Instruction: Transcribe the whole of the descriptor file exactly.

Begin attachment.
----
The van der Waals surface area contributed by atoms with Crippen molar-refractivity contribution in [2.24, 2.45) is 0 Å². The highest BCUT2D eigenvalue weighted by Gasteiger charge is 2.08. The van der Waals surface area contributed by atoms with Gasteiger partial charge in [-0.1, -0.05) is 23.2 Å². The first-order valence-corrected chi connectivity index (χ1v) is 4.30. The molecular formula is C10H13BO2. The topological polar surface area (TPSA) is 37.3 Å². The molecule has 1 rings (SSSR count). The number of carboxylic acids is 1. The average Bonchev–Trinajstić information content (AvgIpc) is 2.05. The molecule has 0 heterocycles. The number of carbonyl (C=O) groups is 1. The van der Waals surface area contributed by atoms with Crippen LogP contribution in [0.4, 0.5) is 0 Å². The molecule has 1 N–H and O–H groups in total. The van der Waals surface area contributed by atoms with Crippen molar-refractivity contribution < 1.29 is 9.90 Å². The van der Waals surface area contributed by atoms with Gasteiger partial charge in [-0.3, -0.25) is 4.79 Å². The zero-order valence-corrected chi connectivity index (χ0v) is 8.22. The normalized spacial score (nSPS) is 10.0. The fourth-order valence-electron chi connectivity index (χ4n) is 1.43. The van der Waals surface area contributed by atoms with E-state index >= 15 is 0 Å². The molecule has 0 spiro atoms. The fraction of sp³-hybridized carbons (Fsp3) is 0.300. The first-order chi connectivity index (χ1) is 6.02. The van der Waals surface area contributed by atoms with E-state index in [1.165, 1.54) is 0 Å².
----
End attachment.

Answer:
The van der Waals surface area contributed by atoms with Crippen molar-refractivity contribution in [2.24, 2.45) is 0 Å². The highest BCUT2D eigenvalue weighted by Gasteiger charge is 2.08. The van der Waals surface area contributed by atoms with Gasteiger partial charge in [-0.1, -0.05) is 23.2 Å². The first-order valence-corrected chi connectivity index (χ1v) is 4.30. The molecular formula is C10H13BO2. The topological polar surface area (TPSA) is 37.3 Å². The molecule has 1 rings (SSSR count). The number of carboxylic acids is 1. The average Bonchev–Trinajstić information content (AvgIpc) is 2.05. The molecule has 0 heterocycles. The number of carbonyl (C=O) groups is 1. The van der Waals surface area contributed by atoms with Crippen LogP contribution in [0.4, 0.5) is 0 Å². The molecule has 1 N–H and O–H groups in total. The van der Waals surface area contributed by atoms with Crippen molar-refractivity contribution < 1.29 is 9.90 Å². The van der Waals surface area contributed by atoms with Gasteiger partial charge in [-0.3, -0.25) is 4.79 Å². The zero-order valence-corrected chi connectivity index (χ0v) is 8.22. The normalized spacial score (nSPS) is 10.0. The fourth-order valence-electron chi connectivity index (χ4n) is 1.43. The van der Waals surface area contributed by atoms with E-state index >= 15 is 0 Å². The molecule has 0 spiro atoms. The fraction of sp³-hybridized carbons (Fsp3) is 0.300. The first-order chi connectivity index (χ1) is 6.02. The van der Waals surface area contributed by atoms with E-state index in [1.165, 1.54) is 0 Å².